Monday, January 14, 2013

Stress and Control: Fight or Flight

This is another in a sporadic series on control, which started here. Other installments are here and here.

After a series of nightmares over a few days about losing control of a car I was driving (well, I was driving TWO cars at the same time, against the flow of traffic, and lost control of the one I was not in, and it flipped back on top of the car I was driving), I decided it was time to see a therapist. Waking up at 2 am every night sweating and panting was a sign to me that things were not as they should be.

The therapist I met was kind and unassuming, and he was exceptionally helpful.

We talked in my first session about my job, my family, my reaction to stress, and so on. He pretty quickly helped me sort out some scenarios for the dream in relation to specific things that were going on in my life at the time.

As we continued to meet together over the next few weeks, he helped me understand some interesting relationships within myself. Each of us has, he said, because of our evolutionary heritage, a fight or flight reflex. That reflex is typically activated by some kind of stressor, and for some of us, the fuse is short and for others the fuse is longer. But for all of us, because we no longer live among predators who will eat us if we do not fight or flee, the fight or flight response may lead to overreaction to the stressors, unless we learn to do something about it.

My way to avoid stress up to that time was also my cause of stress. If I could control everything around me, then I felt no stress. Since I could not control everything around me, stress was inevitable. And often the results of my reaction to the stress were not pretty. I was at my worst the anti-poster child for Section 121’s counsel to exercise power and influence through long-suffering, kindness and meekness. And the less control I felt I had, the more I wanted.

One of the things we worked on was the fight or flight response. His hypothesis, which seems to have been correct in my case, was that stress triggered the fight portion of that response in me, and my fuse was very, very short.

We worked on ways to lengthen my fuse, so that I would have time to plan and execute my own reaction, rather than relying on my untrustworthy (and unnecessary) instinct. What was valuable to me in the process was learning to recognize that this tendency of mine was not completely a flaw in my moral character, but rather a product of my biology (and perhaps my earlier responses to my environment). Learning to overcome it was not just a matter of willing myself to improve, but it was taking positive and specific steps to give myself time to do what I knew in my heart I wanted to do, but didn’t seem to be able to do.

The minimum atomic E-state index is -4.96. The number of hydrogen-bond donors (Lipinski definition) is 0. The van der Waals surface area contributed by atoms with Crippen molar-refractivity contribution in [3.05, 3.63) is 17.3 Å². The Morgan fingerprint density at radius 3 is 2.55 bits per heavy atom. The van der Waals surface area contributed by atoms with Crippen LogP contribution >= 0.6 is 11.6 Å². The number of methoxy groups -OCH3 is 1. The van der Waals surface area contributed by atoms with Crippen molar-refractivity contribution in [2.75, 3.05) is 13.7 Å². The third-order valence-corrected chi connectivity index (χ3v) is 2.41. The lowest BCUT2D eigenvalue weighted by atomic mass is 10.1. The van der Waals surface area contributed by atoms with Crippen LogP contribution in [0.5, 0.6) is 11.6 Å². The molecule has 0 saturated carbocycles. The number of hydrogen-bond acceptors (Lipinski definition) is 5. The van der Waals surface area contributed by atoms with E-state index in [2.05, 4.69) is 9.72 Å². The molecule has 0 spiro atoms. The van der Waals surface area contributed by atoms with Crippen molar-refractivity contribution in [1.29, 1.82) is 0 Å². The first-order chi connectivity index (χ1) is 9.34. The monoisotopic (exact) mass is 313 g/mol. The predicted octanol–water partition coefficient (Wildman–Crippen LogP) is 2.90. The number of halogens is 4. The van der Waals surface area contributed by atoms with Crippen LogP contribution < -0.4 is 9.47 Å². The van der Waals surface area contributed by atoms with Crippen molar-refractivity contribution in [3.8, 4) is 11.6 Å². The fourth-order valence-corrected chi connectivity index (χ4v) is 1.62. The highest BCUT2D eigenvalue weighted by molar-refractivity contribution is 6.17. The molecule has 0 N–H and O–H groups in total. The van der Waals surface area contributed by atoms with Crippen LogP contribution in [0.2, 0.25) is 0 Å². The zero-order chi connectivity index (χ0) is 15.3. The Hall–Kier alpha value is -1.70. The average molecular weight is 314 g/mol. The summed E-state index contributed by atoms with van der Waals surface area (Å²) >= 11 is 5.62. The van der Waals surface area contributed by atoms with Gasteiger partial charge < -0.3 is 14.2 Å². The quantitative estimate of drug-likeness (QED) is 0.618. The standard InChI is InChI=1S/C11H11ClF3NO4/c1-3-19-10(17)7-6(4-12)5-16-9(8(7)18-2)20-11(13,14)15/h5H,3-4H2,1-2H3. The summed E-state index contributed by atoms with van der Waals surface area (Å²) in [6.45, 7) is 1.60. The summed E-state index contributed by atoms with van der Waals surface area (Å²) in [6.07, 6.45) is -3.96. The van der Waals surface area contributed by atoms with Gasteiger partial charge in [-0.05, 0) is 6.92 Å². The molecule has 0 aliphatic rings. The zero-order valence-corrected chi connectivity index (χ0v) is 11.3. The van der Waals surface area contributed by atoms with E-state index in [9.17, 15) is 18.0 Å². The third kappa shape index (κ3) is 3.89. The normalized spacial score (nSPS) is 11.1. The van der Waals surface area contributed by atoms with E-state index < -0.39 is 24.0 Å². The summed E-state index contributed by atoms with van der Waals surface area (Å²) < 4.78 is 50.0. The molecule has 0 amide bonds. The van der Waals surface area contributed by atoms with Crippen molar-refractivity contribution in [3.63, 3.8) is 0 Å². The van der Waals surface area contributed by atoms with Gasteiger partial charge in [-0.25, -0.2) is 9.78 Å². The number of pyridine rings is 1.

We tried a few exercises, but the one that worked best for me was the catastrophe exercise. In this exercise, I spent specific time in a room alone. I thought of something that would cause me stress, and I talked myself step by step through successively more serious consequences of successively less controlled circumstances until I got to some ultimately untenable conclusion. The point was to get my heart rate up, my breathing more rapid, to increase the physical feelings of stress in the process, and then, once I articulated the most dire end-game, to take a large cleansing breath and tell myself (aloud), “And that’s ok.” And then within seconds to start again. I was to build up the time I would do the exercise – five minutes a day in the first week, then ten the next week and fifteen the third week. By the end of the third week, I could no longer get myself worked up doing the exercise. That was, my therapist told me, the point.

The exercise sensitized me to the stress so that my instinctive response did not kick in immediately; instead I would have time to plan my own response.

Generally today I’m much better than I was most of the time. I still tend to rely on the fight or flight response when I’m particularly tired or when there are multiple stressors at work at the same time.

As cheesy as it seems, Stress Management for Dummies was really helpful, as was Overcoming Anxiety for Dummies. I’m sure there are more sophisticated books on the subject, but these helped me to identify quickly some key concepts that I could work on.

The reason I share this story is not to suggest the solution that worked for me will work for everyone (thought it might), but rather to point out what I said above: my reaction to stress was more than just a moral failing. It was something that I could not simply will away by "working harder." If the gospel teaches us nothing else, it teaches that we cannot overcome this moral condition without the blessings of the atonement. Each of us is dependent upon the Savior's grace to overcome the finite nature of our existence, and to overcome sin. Similarly, we may also require the help of trained professionals to help us in our path, as well.


  1. Wow. Scary dreams. Thanks for sharing your experience in learning to react to your stress - very interesting.

  2. That dream is a fabulous image to explain the danger of trying to control things that we can't control. Dreams like that, which tell you something about what's going on using imagery and objects completely outside the situation are a particularly fascinating type of revelation. Of course, they can be pretty alarming too, when the message is an urgent warning. I've had some scary car dreams myself that were revelatory warnings.

  3. Michaela, I have dreams from time to time when I'm in a car out of control (usually the brakes don't work). A clear signal (now) that I need to sort out some control issues elsewhere in my life.